Katherine Johnson was born on August 26, 1918, in White Sulphur Springs, West Virginia. She grew up in a family that valued education and encouraged her to pursue her passion for mathematics. Even from a young age, Katherine displayed exceptional mathematical abilities, and her talent would eventually lead her to become one of the most notable mathematicians in the history of space exploration.
Despite growing up during a time of racial segregation, Katherine was determined to receive an education. She attended high school at the West Virginia Collegiate Institute, now known as West Virginia State University, which was one of the few higher education institutions that accepted African-American students. Katherine graduated with degrees in Mathematics and French in 1937, at the age of 18.
After completing her education, Katherine began teaching at a segregated public school in Marion, Virginia. However, her desire to pursue further education led her to apply for a teaching position at the historically black West Virginia State College. Instead, she was offered a position in the West Area Computing unit at the National Advisory Committee for Aeronautics (NACA) Langley Laboratory in Hampton, Virginia, in 1953.
At Langley, Katherine joined a team of African-American women mathematicians known as “computers,” who performed complex calculations manually using pencils, slide rules, and adding machines. Despite the racial and gender discrimination prevalent at the time, Katherine’s remarkable mathematical skills quickly gained recognition.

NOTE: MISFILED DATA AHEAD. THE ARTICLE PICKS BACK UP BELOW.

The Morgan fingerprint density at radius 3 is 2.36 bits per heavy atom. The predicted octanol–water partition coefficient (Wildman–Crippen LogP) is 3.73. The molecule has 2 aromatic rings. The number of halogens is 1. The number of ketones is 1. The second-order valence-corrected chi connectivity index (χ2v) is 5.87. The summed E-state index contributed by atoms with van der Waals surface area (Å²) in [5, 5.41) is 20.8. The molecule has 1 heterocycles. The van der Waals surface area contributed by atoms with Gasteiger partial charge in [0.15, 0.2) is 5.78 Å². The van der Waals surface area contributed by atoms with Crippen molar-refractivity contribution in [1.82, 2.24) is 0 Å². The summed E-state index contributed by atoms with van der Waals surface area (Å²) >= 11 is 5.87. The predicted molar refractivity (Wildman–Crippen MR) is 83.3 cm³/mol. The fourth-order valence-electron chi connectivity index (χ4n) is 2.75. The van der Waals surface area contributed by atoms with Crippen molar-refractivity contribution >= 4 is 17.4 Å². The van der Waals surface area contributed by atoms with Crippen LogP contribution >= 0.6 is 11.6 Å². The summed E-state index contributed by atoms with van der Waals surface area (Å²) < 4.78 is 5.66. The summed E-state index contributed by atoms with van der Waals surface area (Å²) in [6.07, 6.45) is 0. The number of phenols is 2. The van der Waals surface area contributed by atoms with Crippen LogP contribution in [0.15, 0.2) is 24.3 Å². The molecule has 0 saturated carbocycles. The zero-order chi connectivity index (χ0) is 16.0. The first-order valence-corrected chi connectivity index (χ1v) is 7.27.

Katherine’s work primarily involved calculating and verifying complex mathematical equations that were essential for the success of early space missions. She was a key contributor to the Mercury program, which aimed to put the first American astronaut into space. Katherine’s calculations were crucial in determining the trajectories, launch windows, and emergency return paths for the spacecraft.
Her contributions were particularly significant during the Friendship 7 mission in 1962 when astronaut John Glenn became the first American to orbit the Earth. Katherine’s precise calculations were vital in ensuring the successful completion of the mission. Despite the growing reliance on electronic computers, Glenn personally requested that Katherine verify the trajectory calculations performed by the newly installed IBM 7090 computer, as he trusted her work implicitly.
Katherine’s expertise and exceptional attention to detail also played a crucial role in the Apollo program, where she worked on calculations for the lunar lander. Her calculations helped enable the safe landing of Apollo 11 on the Moon and subsequent missions.
Throughout her career at NASA, Katherine Johnson published numerous technical reports and received several commendations for her work. She co-authored one of the first papers on the determination of satellite positions with the use of computers. Katherine also worked on the Space Shuttle program before retiring from NASA in 1986.
It was not until later in life that Katherine’s contributions gained wider recognition. In 2015, she was awarded the Presidential Medal of Freedom by President Barack Obama for her pioneering work as a mathematician and her dedication to breaking down barriers for women and African-Americans in the field of STEM.
Katherine’s story reached a broader audience with the release of the 2016 film “Hidden Figures,” which highlighted the contributions of African-American female mathematicians at NASA, including Katherine Johnson, Mary Jackson, and Dorothy Vaughan. The film brought her remarkable achievements and the challenges she faced due to discrimination to the forefront, further solidifying her status as a role model and an inspiration for countless individuals.
Katherine Johnson’s remarkable legacy as a trailblazer in the field of mathematics and space exploration continues to inspire future generations. Her determination, intelligence, and unwavering commitment to her work have left an indelible mark on the history of science and serve as a testament to the importance of diversity, inclusion, and equal opportunities in scientific pursuits.